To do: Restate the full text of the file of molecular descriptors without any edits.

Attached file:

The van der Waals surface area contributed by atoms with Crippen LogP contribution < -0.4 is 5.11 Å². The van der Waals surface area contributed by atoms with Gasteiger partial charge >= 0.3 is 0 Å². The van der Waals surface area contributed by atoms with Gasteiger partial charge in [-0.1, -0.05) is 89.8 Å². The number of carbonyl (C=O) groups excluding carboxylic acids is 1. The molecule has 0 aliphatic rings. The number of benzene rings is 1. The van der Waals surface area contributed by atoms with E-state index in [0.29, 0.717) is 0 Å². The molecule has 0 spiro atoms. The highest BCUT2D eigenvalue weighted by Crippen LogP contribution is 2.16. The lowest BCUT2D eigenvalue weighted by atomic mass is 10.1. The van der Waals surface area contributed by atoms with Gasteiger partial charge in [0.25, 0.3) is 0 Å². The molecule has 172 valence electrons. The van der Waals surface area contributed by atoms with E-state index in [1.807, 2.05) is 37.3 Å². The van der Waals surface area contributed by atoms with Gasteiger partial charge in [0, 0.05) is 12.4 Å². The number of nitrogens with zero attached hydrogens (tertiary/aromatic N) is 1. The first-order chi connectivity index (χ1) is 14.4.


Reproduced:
The van der Waals surface area contributed by atoms with Crippen LogP contribution < -0.4 is 5.11 Å². The van der Waals surface area contributed by atoms with Gasteiger partial charge >= 0.3 is 0 Å². The van der Waals surface area contributed by atoms with Gasteiger partial charge in [-0.1, -0.05) is 89.8 Å². The number of carbonyl (C=O) groups excluding carboxylic acids is 1. The molecule has 0 aliphatic rings. The number of benzene rings is 1. The van der Waals surface area contributed by atoms with E-state index in [0.29, 0.717) is 0 Å². The molecule has 0 spiro atoms. The highest BCUT2D eigenvalue weighted by Crippen LogP contribution is 2.16. The lowest BCUT2D eigenvalue weighted by atomic mass is 10.1. The van der Waals surface area contributed by atoms with Gasteiger partial charge in [0.25, 0.3) is 0 Å². The molecule has 172 valence electrons. The van der Waals surface area contributed by atoms with E-state index in [1.807, 2.05) is 37.3 Å². The van der Waals surface area contributed by atoms with Gasteiger partial charge in [0, 0.05) is 12.4 Å². The number of nitrogens with zero attached hydrogens (tertiary/aromatic N) is 1. The first-order chi connectivity index (χ1) is 14.4.